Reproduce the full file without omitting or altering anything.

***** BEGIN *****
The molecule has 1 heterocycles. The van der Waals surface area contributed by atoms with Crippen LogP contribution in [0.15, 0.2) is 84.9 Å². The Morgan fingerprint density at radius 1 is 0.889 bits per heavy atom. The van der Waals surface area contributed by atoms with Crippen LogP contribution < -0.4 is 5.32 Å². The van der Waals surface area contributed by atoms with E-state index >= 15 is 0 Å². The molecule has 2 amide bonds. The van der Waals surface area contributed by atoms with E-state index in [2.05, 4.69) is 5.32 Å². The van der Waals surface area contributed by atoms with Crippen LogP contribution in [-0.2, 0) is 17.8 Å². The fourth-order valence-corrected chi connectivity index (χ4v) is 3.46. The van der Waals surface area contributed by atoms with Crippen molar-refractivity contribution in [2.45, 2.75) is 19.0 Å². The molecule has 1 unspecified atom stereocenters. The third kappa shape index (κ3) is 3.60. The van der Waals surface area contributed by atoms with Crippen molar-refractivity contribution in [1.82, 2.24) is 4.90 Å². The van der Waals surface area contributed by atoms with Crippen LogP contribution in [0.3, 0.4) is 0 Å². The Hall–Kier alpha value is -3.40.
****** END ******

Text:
The molecule has 1 heterocycles. The van der Waals surface area contributed by atoms with Crippen LogP contribution in [0.15, 0.2) is 84.9 Å². The Morgan fingerprint density at radius 1 is 0.889 bits per heavy atom. The van der Waals surface area contributed by atoms with Crippen LogP contribution < -0.4 is 5.32 Å². The van der Waals surface area contributed by atoms with E-state index >= 15 is 0 Å². The molecule has 2 amide bonds. The van der Waals surface area contributed by atoms with E-state index in [2.05, 4.69) is 5.32 Å². The van der Waals surface area contributed by atoms with Crippen LogP contribution in [-0.2, 0) is 17.8 Å². The fourth-order valence-corrected chi connectivity index (χ4v) is 3.46. The van der Waals surface area contributed by atoms with Crippen molar-refractivity contribution in [2.45, 2.75) is 19.0 Å². The molecule has 1 unspecified atom stereocenters. The third kappa shape index (κ3) is 3.60. The van der Waals surface area contributed by atoms with Crippen molar-refractivity contribution in [1.82, 2.24) is 4.90 Å². The van der Waals surface area contributed by atoms with Crippen LogP contribution in [0.3, 0.4) is 0 Å². The Hall–Kier alpha value is -3.40.